By Jonathan Boote, Tina Cook and Janet Harris
The International Collaboration on Participatory Health Research (ICPHR) was established in 2009, to strengthen the role of participatory health research (PHR) in intervention design and decision-making on health issues. The Collaboration currently has 79 endorsing members drawn from 16 countries across Asia, Europe, Australasia, and North and South America. Following the principles of open access and network building, membership of the ICPHR is open to any person or organisation with an interest in its aims, and there are no membership charges. The work of the members is undertaken on a voluntary basis and is dependent on the support of the organisations they represent and on project-related grants.
Each year, the ICPHR holds a three-day working meeting to review progress against its objectives and to plan the next year’s initiatives. The inaugural meeting of the ICPHR was held in Berlin in 2010, and last year, the meeting took place in Toronto. This May, 21 ICPHR members – from Brazil, Mexico, France, Canada, the UK, Germany and Portugal – met in the beautiful university town of Coimbra, Portugal. On the first day of the meeting, after a group warm up exercise, in which we had to collectively transport a raw egg down a flight of stairs and along a corridor without touching it, a world cafe enabled delegates to update each other about the various exciting PHR initiatives in which they are involved. We heard about a recently-published realist review of the impact of PHR relationships; an ongoing systematic review of the PHR literature published in Portuguese; an international course on PHR currently in development; a protocol for reaching consensus on how the quality of PHR studies could be determined; and a project to establish a database or repository of good-quality examples of PHR.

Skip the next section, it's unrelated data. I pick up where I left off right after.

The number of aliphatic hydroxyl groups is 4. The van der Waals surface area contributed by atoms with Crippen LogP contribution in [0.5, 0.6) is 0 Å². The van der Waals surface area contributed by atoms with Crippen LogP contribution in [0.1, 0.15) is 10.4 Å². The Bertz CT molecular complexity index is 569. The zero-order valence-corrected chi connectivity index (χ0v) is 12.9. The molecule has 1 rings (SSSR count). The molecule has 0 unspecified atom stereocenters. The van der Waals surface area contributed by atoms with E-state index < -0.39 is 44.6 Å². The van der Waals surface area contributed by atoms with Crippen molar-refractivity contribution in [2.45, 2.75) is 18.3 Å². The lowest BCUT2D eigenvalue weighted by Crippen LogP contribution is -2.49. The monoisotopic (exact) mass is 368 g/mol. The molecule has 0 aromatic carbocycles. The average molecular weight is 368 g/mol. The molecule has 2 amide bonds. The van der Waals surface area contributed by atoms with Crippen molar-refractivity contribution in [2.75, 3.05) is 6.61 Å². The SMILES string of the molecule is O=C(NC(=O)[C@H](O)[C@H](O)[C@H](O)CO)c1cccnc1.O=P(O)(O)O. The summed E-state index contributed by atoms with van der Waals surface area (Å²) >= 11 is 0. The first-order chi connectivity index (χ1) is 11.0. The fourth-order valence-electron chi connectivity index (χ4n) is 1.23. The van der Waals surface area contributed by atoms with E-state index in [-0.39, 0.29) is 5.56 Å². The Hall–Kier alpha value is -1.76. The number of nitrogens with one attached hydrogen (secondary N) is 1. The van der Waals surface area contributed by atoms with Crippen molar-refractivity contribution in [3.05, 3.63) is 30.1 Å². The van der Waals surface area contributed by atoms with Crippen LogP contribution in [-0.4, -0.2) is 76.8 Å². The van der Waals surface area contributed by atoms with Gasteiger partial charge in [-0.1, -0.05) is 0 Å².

On the second day of the meeting, delegates split into smaller groups to discuss specific projects and to brainstorm research and paper ideas which could benefit from a cross-cultural or multi-country approach. For example, it was agreed that a comparative paper examining the policy contexts, and the facilitators and barriers impacting on PHR in different countries should be developed by Collaboration members. Ideas developed in the small group sessions were then presented to the main group, which considered how Google Documents, with its various translation facilities, could be used to develop papers by ICPHR members who speak and write in different languages.
The late afternoon of the second day was set aside for sightseeing, and delegates took full advantage of this to explore the famous old University of Coimbra, with its sumptuous baroque library and graduation chamber. The second day was rounded off in style by a lovely meal in the old town, which showcased Portuguese cuisine and wine at its finest.
On the final day of the meeting, we agreed on the work plan for the Collaboration for the next year. Delegates departed feeling energised, and looking forward to the next meeting of the ICPHR, which will take place in the UK in June 2013, hosted by the University of Northumbria.
If you would like to contribute to the work of the ICPHR, please visit www.icphr.org/en/mission
About the authors
Jonathan Boote is Research Fellow at the National Institute for Health Research (NIHR) Research Design Service for Yorkshire and the Humber. Tina Cook is Reader at the University of Northumbria. Janet Harris is Senior Lecturer at the University of Sheffield.
Contact: Jonathan Boote
Tel: 0114 222 0892
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20 February, 2021